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Urban Conservation Booklet 072916

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  • U R B A N C O N S E R VAT I O N

    2201 Main St., Suite 600, Dallas, TX 75201 | 214-370-9735 | tx.audubon.org/urbanconservation

    Imagine a future with natural spaces harmoniously blended into our cities and suburbs. We do, and were working toward it every day by thinking honestly and creatively about the way we do business, and embracing values that leave the land a better place for generations to come.

  • federal listings &state listings of threatened or endangered species.

    Due to habitat fragmentation & pressures from development we have

    Weve seen extinctions in the last years.


    Houston & DFW metros are roughly

    of the entire population.

    of our population lives in a major metropolitan area.

    Amazingly, our population is expected to double by 2050.

    Texas is home to 8 of the 15 fastest growing large US cities.



    10 50172




    We rank in total US gas consumption.

    Its tricky to protect our wild things & wild places when of our state is privately owned.

    Texas is one of the most ecologically diverse states with ecoregions,


    species of birds, reptiles, amphibians & plants.

    DFW, Houston & San Antonio all exceeded air quality standards in 2011. Dallas & Houston residents spend about a month a year breathing air deemed unsafe by the EPA.

    But, we were ranked in the nation in pounds of toxic release into waterways in 2010.

    Georgetown, TX will be the largest city in the US to go 100% wind & solar in 2017.

    Texas is a leader in green energy production.

    By oering a suite of services to municipalities, engineers, architects, planners, businesses, schools, homeowners & anyone who wants to be a part of smart, science-based conservation in Texas, were an active architect & partner of urban planning, design & conservation. Four focal areas help us transform urban spaces:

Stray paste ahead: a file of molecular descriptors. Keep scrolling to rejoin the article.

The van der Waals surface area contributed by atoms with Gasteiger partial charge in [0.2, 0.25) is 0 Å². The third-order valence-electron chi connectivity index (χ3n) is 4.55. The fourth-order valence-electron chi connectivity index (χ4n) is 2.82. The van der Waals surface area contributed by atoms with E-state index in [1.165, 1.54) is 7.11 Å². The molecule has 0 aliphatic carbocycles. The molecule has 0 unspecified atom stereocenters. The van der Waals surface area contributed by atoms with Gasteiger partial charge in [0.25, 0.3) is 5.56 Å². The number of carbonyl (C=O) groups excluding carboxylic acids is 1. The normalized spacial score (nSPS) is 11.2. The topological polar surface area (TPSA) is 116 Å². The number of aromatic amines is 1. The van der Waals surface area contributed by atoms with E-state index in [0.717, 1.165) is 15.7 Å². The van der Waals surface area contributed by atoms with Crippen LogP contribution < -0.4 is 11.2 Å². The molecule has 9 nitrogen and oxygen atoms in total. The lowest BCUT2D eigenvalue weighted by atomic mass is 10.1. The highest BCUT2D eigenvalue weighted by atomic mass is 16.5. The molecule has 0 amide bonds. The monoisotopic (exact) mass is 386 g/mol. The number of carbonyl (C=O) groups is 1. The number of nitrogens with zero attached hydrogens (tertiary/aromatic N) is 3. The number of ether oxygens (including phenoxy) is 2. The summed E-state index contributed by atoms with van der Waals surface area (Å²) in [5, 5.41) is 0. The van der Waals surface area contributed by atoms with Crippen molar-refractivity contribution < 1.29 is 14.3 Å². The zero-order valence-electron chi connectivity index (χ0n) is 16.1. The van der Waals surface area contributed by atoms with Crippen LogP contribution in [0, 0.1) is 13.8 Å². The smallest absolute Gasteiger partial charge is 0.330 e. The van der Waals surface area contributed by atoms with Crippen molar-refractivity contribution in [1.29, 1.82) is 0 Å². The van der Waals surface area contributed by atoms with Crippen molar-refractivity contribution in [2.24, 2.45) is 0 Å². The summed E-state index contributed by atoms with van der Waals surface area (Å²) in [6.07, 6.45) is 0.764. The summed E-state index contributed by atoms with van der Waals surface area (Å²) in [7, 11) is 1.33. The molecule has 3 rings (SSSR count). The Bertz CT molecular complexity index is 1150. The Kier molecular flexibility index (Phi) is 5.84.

2201 Main St., Suite 600, Dallas, TX 75201 | 214-370-9735 | tx.audubon.org/urbanconservation





    The US Department of Energy estimates that if just 7% of the nations urban acreage hosted solar panels, we could supply all of the countrys current electricity demand. Much of the footprint in our urban and suburban spaces are mostly unused and an excellent opportunity for energy generation right where that energy is needed most.

    Audubon Texas is partnering with NextEra Energy to engage commercial property owners and managers in hosting urban solar projects that provide renewable energy to their facilities and the local grid. Photovoltaic panels come in a variety of types suited to a diversity of surfaces and structures, like rooftops, covered parking, free-standing panels, awnings, and even art installations.

    Negotiates reduced energy rate

    Decreases carbon footprint as a business





    - Provides installation and maintenance of solar panelsNegotiates relationship

    Adds a new oering to their green energy market share

    Receives a small portion of revenues from NextEra



    Over the last 100 years, urban sprawl has transformed 150 million acres of farmland and native habitats across the United States into buildings, hardscape, and 40 million acres of highly-manicured lawns. Filled with exotic plants, these urban landscapes no longer support the healthy, functioning ecosystems that birds and wildlife need. By replacing our conventional landscaping with gardens featuring native plants, we can restore these vital habitats and create spaces for birds within our own backyards.

    Together with Audubon programs across the nation, Audubon Texass Plants for Birds program will provide planners, landscape architects, schools, businesses, and homeowners with the tools they need to transform their urban landscapes into part of the worlds largest distributed bird sanctuary.

    Creating safe, healthy urban habitats for birds helps not only them; it also creates a more sustainable, water-wise, and beautiful place for people as well.

    Ecoregion-specific plant lists for birdsPlants for Birds Ambassador Trainings for volunteers Info and resources for local nurseries



    Visit tx.audubon.org for resources like:

    Blackland Prairie

    Piney Woods

    Post Oak Savannah

    Rolling Plains

    High Plains


    Edwards Plateau

    Cross Timbers & Prairies

    Gulf Prairies & Marshes

    South Texas Plains


    Collisions with building glass are the secondhighest cause of human-related bird mortality, killing hundreds of millions of birds each year. Native migratory birds are at greater risk of building collidings than exotic, urban birds, such as pigeons and starlings. The issue isnt limited to urban high-rises: houses and low-rise buildings can account for up to 99% of collisions.